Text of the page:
Finally, a Budget You’ll Actually Want to FollowCompanies are planning to bump pay by 3 percent on average. But that doesn’t mean we need to settle for average.
In general, employers have been moving away from awarding flat salary increases to the whole team and singling out top performers instead. Scoring a big bump isn’t just about standing out from the crowd, though. Timing and preparation can make the difference in how much you get, and when. Here’s how to nail it.
1. Exceed expectations and quantify your achievements.
If you’re going to ask for a raise later, make sure you’re clear on what your manager expects from you now. (If you aren’t, schedule a discussion ASAP.) Then figure out how to exceed them, and keep a running list throughout the year of all those awesome (and quantifiable) accomplishments.
If you signed a huge client, note how much revenue that adds to the bottom line. If you wrote a popular article, record the traffic and make the connection to how that boosts overall brand awareness. Frame each win in a way that matters to the higher-ups and the larger company goals.
2. Time it right.
By the time the holidays and your annual review roll around, it’s too late to broach the subject of a raise. Budgets—and your salary—are already locked in. At many companies, bonus structures and raises for the next year are decided in Q4, so make the formal request in or before September, when your boss still has time to go to bat for you. After all, you’ve already laid the groundwork.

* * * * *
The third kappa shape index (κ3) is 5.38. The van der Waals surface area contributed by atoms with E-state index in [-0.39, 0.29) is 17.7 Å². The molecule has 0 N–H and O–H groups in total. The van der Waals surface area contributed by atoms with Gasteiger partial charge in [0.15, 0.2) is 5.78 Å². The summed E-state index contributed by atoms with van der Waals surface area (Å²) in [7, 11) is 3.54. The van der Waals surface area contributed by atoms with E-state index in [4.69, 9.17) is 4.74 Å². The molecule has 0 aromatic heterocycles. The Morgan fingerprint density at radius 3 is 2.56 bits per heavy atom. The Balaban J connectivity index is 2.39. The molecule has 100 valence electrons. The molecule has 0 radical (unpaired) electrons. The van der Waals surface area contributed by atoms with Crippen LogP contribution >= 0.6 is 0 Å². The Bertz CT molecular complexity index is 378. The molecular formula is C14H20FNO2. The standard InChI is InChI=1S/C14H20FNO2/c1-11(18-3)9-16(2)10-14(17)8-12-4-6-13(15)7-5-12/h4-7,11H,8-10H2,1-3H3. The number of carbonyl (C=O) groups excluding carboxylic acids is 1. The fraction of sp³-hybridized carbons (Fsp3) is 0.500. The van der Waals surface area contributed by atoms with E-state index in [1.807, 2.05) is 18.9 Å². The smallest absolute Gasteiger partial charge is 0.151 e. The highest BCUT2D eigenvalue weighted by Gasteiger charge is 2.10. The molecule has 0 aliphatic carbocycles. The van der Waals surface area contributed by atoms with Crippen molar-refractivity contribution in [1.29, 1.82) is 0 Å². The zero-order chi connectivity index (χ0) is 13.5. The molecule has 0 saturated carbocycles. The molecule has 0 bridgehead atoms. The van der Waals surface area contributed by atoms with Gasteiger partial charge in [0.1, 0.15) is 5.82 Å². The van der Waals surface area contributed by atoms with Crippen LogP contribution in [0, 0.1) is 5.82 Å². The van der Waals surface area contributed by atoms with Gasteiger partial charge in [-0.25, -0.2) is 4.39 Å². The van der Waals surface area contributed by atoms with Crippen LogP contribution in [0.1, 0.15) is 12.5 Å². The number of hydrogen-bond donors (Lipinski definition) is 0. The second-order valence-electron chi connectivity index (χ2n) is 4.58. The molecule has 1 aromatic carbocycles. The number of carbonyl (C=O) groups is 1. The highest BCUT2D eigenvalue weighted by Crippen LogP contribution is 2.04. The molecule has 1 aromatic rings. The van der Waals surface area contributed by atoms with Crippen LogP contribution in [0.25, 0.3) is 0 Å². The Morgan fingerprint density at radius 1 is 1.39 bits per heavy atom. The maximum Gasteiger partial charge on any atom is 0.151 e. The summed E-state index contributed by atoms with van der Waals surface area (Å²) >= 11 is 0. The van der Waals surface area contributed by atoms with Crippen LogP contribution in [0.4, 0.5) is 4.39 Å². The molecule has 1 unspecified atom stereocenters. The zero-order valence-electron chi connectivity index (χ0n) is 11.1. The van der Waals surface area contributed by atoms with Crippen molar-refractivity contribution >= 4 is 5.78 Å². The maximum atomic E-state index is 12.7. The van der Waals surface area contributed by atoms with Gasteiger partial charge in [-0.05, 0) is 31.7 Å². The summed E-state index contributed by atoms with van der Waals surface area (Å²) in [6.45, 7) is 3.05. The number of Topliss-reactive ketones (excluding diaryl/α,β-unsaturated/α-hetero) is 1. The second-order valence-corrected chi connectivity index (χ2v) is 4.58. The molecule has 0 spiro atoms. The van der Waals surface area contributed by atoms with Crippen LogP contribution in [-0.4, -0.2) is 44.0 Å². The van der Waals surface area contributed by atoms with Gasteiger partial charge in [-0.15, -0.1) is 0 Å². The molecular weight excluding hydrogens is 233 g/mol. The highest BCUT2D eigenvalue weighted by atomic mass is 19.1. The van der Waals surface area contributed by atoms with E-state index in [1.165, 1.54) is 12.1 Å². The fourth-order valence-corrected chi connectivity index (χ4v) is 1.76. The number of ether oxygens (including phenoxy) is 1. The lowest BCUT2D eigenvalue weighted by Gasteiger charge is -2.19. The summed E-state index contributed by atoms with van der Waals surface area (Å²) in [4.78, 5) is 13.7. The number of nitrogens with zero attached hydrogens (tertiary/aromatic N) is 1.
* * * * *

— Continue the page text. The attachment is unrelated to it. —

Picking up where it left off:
Just be mindful of the overall state of business. If sales are down that quarter, say, so are your chances of securing a raise.
3. Know your worth.
Comparing yourself to others generally isn’t a good idea. We’re unique snowflakes, and all that. But knowing your market value is a necessity when asking for a raise. Check sites like Salary.com and Payscale.com to see what other people in your position and area earn.
If you’re underpaid, use this information as backup when asking for more. It may seem counterintuitive, but it’s in a company’s best interest to pay fairly so it doesn’t lose strong employees to better-paying rivals. It’s expensive to replace an employee, and it takes time to retrain and get the team back up to speed.
4. Name your price.
Once you know the going rates, you have your target salary. While the standard principles of negotiation would suggest starting with an inflated figure with the expectation of landing somewhere in the middle, sometimes it pays to shoot straight.
If the typical pay for your job is $75,000, say, and you make $55,000, ask for $75,000. Yes, it’s a big jump, but if you can prove you deserve it, that’s all that matters. If your boss says they can only offer $65,000 this year, ask what you can do to get to $75,000 by next year.
5. Don’t be discouraged by “no.”
Of course, your boss could give you a straight-up “no.” If it’s just a matter of money, try negotiating for other meaningful perks like more vacation time and flexible hours. Or ask about getting a bonus tied to performance targets in lieu of the salary bump, which can be tougher to secure.
If you absolutely, positively can’t work out a deal that makes you happy, you can always move on. Update your resume, rev up your social networks—online and off—and seek out better opportunities. At the least, all your prep work will help you when you’re interviewing—and negotiating your next salary.
This article was updated in January 2017.
January 4, 2016